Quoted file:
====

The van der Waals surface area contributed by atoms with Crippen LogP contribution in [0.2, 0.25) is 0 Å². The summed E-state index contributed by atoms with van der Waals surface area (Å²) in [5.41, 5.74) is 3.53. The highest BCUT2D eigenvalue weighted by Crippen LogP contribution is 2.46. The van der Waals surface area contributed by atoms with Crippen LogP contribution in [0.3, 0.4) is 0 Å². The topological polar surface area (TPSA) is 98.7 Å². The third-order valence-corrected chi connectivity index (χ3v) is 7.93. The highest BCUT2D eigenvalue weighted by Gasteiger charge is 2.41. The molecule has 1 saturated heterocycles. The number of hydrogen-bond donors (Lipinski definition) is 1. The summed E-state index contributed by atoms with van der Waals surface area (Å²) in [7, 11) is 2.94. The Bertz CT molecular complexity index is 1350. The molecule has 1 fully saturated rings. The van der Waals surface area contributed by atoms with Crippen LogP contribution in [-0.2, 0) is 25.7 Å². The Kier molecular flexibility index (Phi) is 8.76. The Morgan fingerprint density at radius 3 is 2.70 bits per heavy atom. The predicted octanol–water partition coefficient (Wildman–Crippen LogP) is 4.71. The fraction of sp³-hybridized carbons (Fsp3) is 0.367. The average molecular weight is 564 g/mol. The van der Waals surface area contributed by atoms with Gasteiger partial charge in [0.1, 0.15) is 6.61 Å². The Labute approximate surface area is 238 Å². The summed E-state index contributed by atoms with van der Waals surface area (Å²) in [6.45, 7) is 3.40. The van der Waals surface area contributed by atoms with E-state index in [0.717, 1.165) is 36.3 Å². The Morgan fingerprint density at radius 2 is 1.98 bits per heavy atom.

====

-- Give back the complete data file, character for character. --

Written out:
The van der Waals surface area contributed by atoms with Crippen LogP contribution in [0.2, 0.25) is 0 Å². The summed E-state index contributed by atoms with van der Waals surface area (Å²) in [5.41, 5.74) is 3.53. The highest BCUT2D eigenvalue weighted by Crippen LogP contribution is 2.46. The van der Waals surface area contributed by atoms with Crippen LogP contribution in [0.3, 0.4) is 0 Å². The topological polar surface area (TPSA) is 98.7 Å². The third-order valence-corrected chi connectivity index (χ3v) is 7.93. The highest BCUT2D eigenvalue weighted by Gasteiger charge is 2.41. The molecule has 1 saturated heterocycles. The number of hydrogen-bond donors (Lipinski definition) is 1. The summed E-state index contributed by atoms with van der Waals surface area (Å²) in [7, 11) is 2.94. The Bertz CT molecular complexity index is 1350. The molecule has 1 fully saturated rings. The van der Waals surface area contributed by atoms with Crippen LogP contribution in [-0.2, 0) is 25.7 Å². The Kier molecular flexibility index (Phi) is 8.76. The Morgan fingerprint density at radius 3 is 2.70 bits per heavy atom. The predicted octanol–water partition coefficient (Wildman–Crippen LogP) is 4.71. The fraction of sp³-hybridized carbons (Fsp3) is 0.367. The average molecular weight is 564 g/mol. The van der Waals surface area contributed by atoms with Gasteiger partial charge in [0.1, 0.15) is 6.61 Å². The Labute approximate surface area is 238 Å². The summed E-state index contributed by atoms with van der Waals surface area (Å²) in [6.45, 7) is 3.40. The van der Waals surface area contributed by atoms with E-state index in [0.717, 1.165) is 36.3 Å². The Morgan fingerprint density at radius 2 is 1.98 bits per heavy atom.